For the Catholic Church to be renewed, the entire body of Christ – especially the laity – must strive to live the faith devoutly.
This was the message of Father Roger Landry, who works for the Holy See’s Permanent Observer Mission to the United Nations, at a Eucharistic assembly in July.
“While in history, reforms have been championed by popes, bishops, founders of religious orders and their spiritual sons and daughters, the real reform of the Church happens when lay people assimilate it and live it,” he said.
“The Church is not made of marble, wood, bricks and glass, but of men, women, boys and girls, who build their lives firmly on Christ the cornerstone and Peter the rock on whom Jesus constructed the Church.”
Landry spoke during the Auckland Eucharistic Convention on the weekend of July 12 at the Sacred Heart College in New Zealand. Speakers at the event also included Emeritus Bishop Denis Browne of Hamilton, founder of the conference, and Bishop Patrick Dunn of Auckland.
During his speech, Landry noted that there is much discussion about a renewed Church, particularly following recent scandals within the Church.
He pointed to the Second Vatican Council’s teaching on the “universal call to holiness” and noted that the Gospels include the images of Christians as salt, light, and leaven.
“They are particularly meaningful images because they speak not only of the deep involvement and the full participation of the lay faithful in the affairs of the earth, the world and the human community, but also and above all, they tell of the radical newness and unique character of an involvement and participation which has as its purpose the spreading of the Gospel that brings salvation,” he said, quoting St. John Paul II.
At the time of the New Testament, salt had three purposes: preserving food so it would not spoil, enhancing flavor, and combining with animal dung to create fuel.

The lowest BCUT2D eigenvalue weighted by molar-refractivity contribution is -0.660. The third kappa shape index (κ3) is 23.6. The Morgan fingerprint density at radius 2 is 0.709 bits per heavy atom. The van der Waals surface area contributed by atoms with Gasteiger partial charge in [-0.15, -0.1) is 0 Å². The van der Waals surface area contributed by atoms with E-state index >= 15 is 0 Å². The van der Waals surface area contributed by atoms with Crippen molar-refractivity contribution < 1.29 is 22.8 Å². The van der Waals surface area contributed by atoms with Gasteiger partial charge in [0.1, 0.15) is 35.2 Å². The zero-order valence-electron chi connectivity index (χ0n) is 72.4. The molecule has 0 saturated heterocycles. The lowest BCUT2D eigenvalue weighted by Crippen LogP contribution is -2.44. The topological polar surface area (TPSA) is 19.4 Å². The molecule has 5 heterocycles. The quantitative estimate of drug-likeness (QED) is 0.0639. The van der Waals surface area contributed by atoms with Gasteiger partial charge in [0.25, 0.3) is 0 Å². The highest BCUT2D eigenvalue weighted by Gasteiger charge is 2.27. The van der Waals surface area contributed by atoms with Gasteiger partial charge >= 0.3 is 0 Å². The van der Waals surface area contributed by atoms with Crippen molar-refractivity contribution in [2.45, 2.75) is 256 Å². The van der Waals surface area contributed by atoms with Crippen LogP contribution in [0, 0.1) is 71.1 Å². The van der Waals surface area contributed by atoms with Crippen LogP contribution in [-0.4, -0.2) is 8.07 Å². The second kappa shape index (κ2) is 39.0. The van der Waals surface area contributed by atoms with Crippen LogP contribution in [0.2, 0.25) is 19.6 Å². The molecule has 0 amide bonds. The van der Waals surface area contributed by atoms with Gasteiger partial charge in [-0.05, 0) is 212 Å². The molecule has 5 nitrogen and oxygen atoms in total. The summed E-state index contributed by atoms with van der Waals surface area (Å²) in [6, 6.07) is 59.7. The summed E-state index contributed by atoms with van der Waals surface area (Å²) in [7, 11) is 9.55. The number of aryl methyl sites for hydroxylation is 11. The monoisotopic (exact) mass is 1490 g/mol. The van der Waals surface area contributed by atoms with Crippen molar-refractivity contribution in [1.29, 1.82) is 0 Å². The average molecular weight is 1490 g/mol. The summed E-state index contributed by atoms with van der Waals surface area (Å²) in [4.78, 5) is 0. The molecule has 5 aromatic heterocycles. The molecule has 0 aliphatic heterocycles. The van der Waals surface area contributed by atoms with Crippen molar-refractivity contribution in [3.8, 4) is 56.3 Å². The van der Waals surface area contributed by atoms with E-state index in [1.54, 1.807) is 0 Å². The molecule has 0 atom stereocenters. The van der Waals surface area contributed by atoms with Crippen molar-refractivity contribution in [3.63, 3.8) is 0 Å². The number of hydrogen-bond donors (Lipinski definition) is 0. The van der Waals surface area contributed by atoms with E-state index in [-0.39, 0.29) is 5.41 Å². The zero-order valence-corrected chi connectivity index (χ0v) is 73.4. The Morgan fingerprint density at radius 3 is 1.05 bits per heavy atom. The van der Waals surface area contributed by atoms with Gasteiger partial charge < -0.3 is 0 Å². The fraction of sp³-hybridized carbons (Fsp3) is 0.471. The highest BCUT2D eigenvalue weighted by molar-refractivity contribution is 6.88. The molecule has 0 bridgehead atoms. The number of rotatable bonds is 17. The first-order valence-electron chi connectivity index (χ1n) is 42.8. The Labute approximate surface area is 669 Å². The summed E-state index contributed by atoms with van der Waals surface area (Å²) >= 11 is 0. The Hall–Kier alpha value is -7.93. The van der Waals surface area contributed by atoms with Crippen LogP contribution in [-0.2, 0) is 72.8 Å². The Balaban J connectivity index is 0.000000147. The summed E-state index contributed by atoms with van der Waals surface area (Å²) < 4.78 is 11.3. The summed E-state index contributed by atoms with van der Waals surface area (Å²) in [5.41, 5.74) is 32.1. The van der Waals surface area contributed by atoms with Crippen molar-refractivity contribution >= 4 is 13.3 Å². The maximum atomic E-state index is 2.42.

Similarly, he said, Christians should preserve the world from sin, reflect God’s glory, and bring others to the goodness of redemption.
“Jesus calls us to be his instrument to prevent the earth from going to corruption, from dying. We’re supposed to keep the world and others good,” he said. “As Salt of the Earth, we’re called to be God’s instrument for bringing good out of the evil we encounter, to help even those who were given over to evil to start producing something good.”
“We, as salt of the earth, are called to give flavor so that others can ‘taste and see the goodness of the Lord,’ we’re supposed to bring joy,” he said.
Light is another important metaphor, Landry said, especially in a world darkened so deeply by grief, despair, sin, physical pain, and emotional wounds. Like Christ, the Christian should warm people from the cold and dispel darkness.
“He has come and mercifully taught us in such a way that we may walk as children of the light and be true children of the light. So the Christian life is supposed to be luminescent, like the lights on a landing strip at an airport on a foggy night that help planes land,” he said.
“Similarly, light gives off warmth, and Christ has come into the world to warm us by his love, to burn away whatever in us is frigid or tepid, so that we in turn may warm others by the fire of divine love.”
Leaven is an important metaphor, Landry said, because it teaches us that just a small number of devout Christians can have a significant impact on the world.
“We know that leaven works unseen, doesn’t call attention to itself, but it does its work all the same. Much of the most important work of Christians happens through example – by our cheerfulness, by the powerful transforming influence of good friendship, by the encouraging smiles and deeds that others need when they are down,” he said.
He pointed to the example of the early Japanese Christians, who kept the Catholic faith alive for centuries after the priests in the country had all been martyred.
Missionaries in the 1800s found hundreds of Catholics in a village in northeastern Japan. In place of Mass, the Catholic families would gather every Sunday to pray the Apostles’ Creed, Our Father, Hail Mary, Glory Be, and an Act of Contrition.
The villagers had been instructed by previous missionaries to be steadfast and to wait for more “fathers” to come after the initial missionaries were martyred. The early priests had taught the people how to recognize the four marks of the Catholic Church: belief in the real presence of Christ in the Eucharist, devotion to Mary, the papacy ,and the priesthood.
“So great was the trust in God and in his Church by those who were being killed in the 1600s that they prepared the people for the time when Catholic priests would return to Japan, and their simple instructions were passed down by the kakure Kiristan, the clandestine Christians, for a dozen generations,” Landry said.